This Sunday, March 26 will mark the beginning of daylight saving time, when we will have to advance our clocks by no less than one hour. This practice began in 1784 thanks to Benjamin Franklin, who suggested that candles could be saved by making better use of natural daylight. However, it was not until World War I that the time change was implemented in other countries as an energy-saving measure.
According to the Institute for Energy Diversification and Saving (IADE), the energy savings would be estimated at 5% (which in euros would be about 300 million). Despite the savings, scientists also suggest that the time change may have a negative impact on people’s sleep and mood. What is certain is that we will no longer have to worry, because Spain will stop changing the time in a few years.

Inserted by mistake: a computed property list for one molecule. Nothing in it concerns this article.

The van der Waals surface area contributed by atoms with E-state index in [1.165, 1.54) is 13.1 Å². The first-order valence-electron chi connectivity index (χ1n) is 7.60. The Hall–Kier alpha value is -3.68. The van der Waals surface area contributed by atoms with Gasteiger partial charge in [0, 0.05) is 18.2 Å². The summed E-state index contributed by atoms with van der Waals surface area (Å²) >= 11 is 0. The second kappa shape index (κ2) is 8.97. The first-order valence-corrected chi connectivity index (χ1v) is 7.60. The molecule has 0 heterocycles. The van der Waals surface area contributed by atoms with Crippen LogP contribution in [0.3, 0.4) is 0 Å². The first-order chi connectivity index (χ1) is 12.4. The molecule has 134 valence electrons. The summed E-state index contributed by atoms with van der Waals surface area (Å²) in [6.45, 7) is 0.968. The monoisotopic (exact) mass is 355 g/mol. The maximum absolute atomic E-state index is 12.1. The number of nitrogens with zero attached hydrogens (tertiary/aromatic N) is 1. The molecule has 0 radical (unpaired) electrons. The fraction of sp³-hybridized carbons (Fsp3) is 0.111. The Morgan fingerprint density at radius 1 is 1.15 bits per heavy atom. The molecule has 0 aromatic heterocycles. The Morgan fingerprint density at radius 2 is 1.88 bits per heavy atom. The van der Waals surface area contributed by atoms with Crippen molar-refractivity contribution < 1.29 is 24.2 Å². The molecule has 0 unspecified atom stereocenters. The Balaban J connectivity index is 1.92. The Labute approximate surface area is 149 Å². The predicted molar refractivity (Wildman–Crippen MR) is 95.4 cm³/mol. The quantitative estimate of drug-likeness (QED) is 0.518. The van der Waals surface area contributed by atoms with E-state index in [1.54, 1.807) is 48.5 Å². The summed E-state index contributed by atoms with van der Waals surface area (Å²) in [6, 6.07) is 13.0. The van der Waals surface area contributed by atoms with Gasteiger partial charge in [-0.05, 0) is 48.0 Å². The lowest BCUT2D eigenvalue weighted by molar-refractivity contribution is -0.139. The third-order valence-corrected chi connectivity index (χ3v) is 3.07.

When will the time change end?
Currently, the European Union is still working to eliminate the time change across the continent. Already in 2019, member countries voted in favor of ending it, although it was also agreed that some more time would be needed to study all the possible impacts of such a decision. For the time being, the last change we will see will be on Sunday, October 25, 2026, which will be when daylight saving time will be permanently established.
Remember that the change will take place in the early hours of Saturday to Sunday. Specifically, it will be Sunday, March 26 at 2:00, which will change to 3:00 am. Note that the changes are mandatory in both Europe and the United States. However, most of Latin America does not change the clock in any way.
Image by pikisuperstar on Freepik